This short ScienceCast video details the close encounter Comet ISON is expected to have with Mars.
A new ScienceCast video anticipates Comet ISON’s close flyby of Mars on Oct. 1, 2013.
Around the world, astronomers are buzzing with anticipation over the approach of Comet ISON. On Thanksgiving Day 2013, the icy visitor from the outer solar system will skim the sun’s outer atmosphere and, if it survives, could emerge as one of the brightest comets in years.
First, though, it has to fly by Mars.
“Comet ISON is paying a visit to the Red Planet,” says astronomer Carey Lisse of the Johns Hopkins University Applied Physics Lab. “On Oct 1st, the comet will pass within 0.07 AU from Mars, about six times closer than it will ever come to Earth.”
Mars rovers and satellites will get a close-up view. It’s too early to say whether Curiosity will be able to see the comet from the surface of Mars—that depends on how much ISON brightens between now and then. Lisse says the best bet is NASA’s Mars Reconnaissance Orbiter. The MRO satellite is equipped with a powerful half-meter telescope named HiRISE that is more than capable of detecting the comet’s atmosphere and tail. Observations are planned on four dates: August 20th, Sept 29th, and Oct 1st and 2nd.
HiRISE wasn’t sent to Mars to do astronomy, notes the telescope’s principal investigator Alfred McEwen of the University of Arizona. “The camera is designed for rapid imaging of Mars. Our maximum exposure time is limited compared to detectors on other space telescopes. This is a major limitation for imaging comets. Nevertheless, I think we will detect Comet ISON.”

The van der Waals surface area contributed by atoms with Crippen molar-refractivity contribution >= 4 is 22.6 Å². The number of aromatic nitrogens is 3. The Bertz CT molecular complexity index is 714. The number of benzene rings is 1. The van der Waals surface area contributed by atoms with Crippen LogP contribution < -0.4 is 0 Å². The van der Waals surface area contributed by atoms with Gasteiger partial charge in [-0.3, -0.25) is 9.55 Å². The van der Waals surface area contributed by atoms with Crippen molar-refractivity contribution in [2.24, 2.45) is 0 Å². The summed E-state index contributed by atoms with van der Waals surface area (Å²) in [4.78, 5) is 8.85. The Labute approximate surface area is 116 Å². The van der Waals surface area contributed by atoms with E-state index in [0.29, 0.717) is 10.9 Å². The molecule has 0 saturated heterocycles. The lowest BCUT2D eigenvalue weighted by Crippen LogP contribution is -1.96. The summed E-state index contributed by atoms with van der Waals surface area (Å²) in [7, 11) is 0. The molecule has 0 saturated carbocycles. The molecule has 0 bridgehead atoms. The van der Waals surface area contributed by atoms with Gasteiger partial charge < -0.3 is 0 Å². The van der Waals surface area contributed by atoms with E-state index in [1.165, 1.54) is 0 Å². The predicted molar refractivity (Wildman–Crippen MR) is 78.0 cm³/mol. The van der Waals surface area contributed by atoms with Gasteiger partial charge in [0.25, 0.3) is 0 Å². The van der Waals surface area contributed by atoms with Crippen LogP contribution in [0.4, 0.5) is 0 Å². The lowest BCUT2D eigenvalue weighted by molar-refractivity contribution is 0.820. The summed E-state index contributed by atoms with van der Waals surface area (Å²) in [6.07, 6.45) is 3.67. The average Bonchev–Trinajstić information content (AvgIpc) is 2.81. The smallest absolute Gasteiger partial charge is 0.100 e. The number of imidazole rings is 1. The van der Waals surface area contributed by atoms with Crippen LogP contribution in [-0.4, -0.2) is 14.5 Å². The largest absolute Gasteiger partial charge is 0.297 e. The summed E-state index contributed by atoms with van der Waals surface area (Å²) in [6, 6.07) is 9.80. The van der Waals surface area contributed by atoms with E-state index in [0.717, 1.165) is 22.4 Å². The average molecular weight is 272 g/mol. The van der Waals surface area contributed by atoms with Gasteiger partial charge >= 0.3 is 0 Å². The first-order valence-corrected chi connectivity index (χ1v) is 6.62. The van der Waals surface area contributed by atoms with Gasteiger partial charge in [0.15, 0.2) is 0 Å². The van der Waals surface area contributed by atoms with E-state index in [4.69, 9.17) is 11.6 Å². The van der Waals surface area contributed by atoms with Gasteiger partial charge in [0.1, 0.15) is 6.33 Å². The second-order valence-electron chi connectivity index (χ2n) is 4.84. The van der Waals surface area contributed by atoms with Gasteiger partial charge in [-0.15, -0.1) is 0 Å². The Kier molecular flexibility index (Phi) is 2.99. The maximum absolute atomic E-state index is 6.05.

The Mars flyby comes at a key time in Comet ISON’s journey. It will have just crossed the “frost line,” a place just outside the orbit of Mars where solar heating is enough to start vaporizing frozen water.
“The volatiles in a comet are 80% to 90% water ice,” notes Lisse. “Right now in August almost all the water is still frozen, and the outgassing we see in ISON is driven by carbon dioxide and other lesser constituents. Probably only isolated patches of the comet’s nucleus are active.”
But when ISON crosses the frost line, “the whole comet could erupt in geysers of gas,” says Lisse. “Mars orbiters will have a ringside seat.”
The amount of outgassing at Mars will give researchers clues to the size of ISON’s nucleus, which is hidden from view deep within the comet’s dusty atmosphere.
“If ISON’s nucleus is much bigger than 0.5 km, it will probably survive its Thanksgiving Day brush with the sun,” says Lisse. “It could turn into one of the most spectacular comets in many years.”
McEwen sees this as a tune-up for another comet encounter next year. “The science value of observing Comet ISON is hard to predict. We’ve never tried such a thing before. However, this is good practice for Comet Siding Spring, which will pass much closer to Mars in 2014.”
For now all eyes are on Comet ISON. An unprecedented number of NASA spacecraft – 16 – will be observing the comet. Astronauts on board the International Space Station will be watching, too.
Meanwhile back on Earth, Lisse is working with NASA to organize a worldwide observing campaign for Comet ISON. “Our goal is to have every telescope on Earth pointed at the comet when it emerges from the sun,” says Lisse. “The Mars flyby will give us a sneak preview, providing data we need to predict what we might see.”